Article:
The Federal Reserve finally raised short term interest rates off the near-zero level it has held since late 2008. While the rate increase was widely anticipated, the Fed’s release did little to clear up any uncertainty regarding the future of interest rates.
What the Fed provided was a graph showing where the Fed’s Open Market Committee expected short term interest rates to be over the next three years: 1.375%, 2.375%, and 3.25%, respectively. In other words, the Fed’s consensus is it will raise short term interest rates by a quarter of a percent every three months until the end of 2018.
“Considerable” improvements in the labor market and confidence that inflation will finally rise to the Fed’s preferred rate of 2% were the main justifications for their forecast.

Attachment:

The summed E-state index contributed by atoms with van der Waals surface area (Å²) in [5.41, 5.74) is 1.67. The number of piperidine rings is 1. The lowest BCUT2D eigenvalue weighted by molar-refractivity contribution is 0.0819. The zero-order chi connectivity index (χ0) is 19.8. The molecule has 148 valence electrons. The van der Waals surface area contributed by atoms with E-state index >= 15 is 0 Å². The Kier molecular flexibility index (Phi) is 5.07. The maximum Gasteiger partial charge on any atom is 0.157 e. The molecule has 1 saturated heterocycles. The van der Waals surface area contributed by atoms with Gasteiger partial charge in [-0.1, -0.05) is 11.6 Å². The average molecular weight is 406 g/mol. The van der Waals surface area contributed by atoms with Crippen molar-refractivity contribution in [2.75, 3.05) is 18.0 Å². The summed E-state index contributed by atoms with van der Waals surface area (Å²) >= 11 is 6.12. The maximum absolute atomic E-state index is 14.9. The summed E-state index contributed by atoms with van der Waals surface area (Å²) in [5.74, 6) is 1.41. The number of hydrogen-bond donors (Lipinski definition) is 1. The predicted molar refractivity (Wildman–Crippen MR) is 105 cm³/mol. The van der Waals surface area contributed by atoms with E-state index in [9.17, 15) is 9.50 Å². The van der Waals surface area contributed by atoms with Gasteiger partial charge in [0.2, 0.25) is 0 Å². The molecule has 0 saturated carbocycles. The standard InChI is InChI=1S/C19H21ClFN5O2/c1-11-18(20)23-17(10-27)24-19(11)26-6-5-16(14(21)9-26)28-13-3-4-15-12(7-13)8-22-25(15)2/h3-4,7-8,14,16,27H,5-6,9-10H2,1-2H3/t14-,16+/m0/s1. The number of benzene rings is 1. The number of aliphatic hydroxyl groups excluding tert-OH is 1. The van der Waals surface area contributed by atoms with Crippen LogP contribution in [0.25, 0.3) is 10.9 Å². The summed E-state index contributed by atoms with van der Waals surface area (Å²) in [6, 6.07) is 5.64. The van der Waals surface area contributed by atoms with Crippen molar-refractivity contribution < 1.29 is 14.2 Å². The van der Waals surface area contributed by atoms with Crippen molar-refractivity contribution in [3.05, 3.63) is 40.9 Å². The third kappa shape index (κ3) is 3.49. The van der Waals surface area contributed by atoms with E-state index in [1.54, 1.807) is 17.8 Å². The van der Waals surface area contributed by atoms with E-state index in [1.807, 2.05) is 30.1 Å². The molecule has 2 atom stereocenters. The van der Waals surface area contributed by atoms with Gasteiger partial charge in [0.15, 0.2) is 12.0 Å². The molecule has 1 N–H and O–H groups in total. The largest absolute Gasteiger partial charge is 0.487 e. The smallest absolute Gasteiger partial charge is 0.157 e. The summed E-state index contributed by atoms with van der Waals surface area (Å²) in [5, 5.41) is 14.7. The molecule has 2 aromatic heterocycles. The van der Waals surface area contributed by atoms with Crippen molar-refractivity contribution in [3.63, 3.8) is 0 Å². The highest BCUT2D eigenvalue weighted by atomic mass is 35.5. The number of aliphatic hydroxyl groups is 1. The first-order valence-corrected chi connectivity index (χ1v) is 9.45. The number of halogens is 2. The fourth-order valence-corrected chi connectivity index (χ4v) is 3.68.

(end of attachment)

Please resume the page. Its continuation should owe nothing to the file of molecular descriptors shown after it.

So can we expect a string of higher interest rates from here? Not really. Fed Chair Janet Yellen emphasized subsequent rate increases would be “gradual.” She also acknowledged the Fed’s own forecasts have been often wrong in the past and are subject to change. A number of other factors, including asset prices, economic growth, a strong U.S. dollar, and overseas economic woes and the possibility of contagion will continue to be considered at each future Fed meeting.
Bottom line: the Fed thinks rates are going up from here, it wants rates to go up from here, but there’s a lot that can delay or kill the plan. For us, all of this means continued uncertainty regarding the exact path of interest rates, and now is probably not the time to bet heavily on higher or lower interest rates. And that’s okay; there are a lot of other things to sink our teeth into.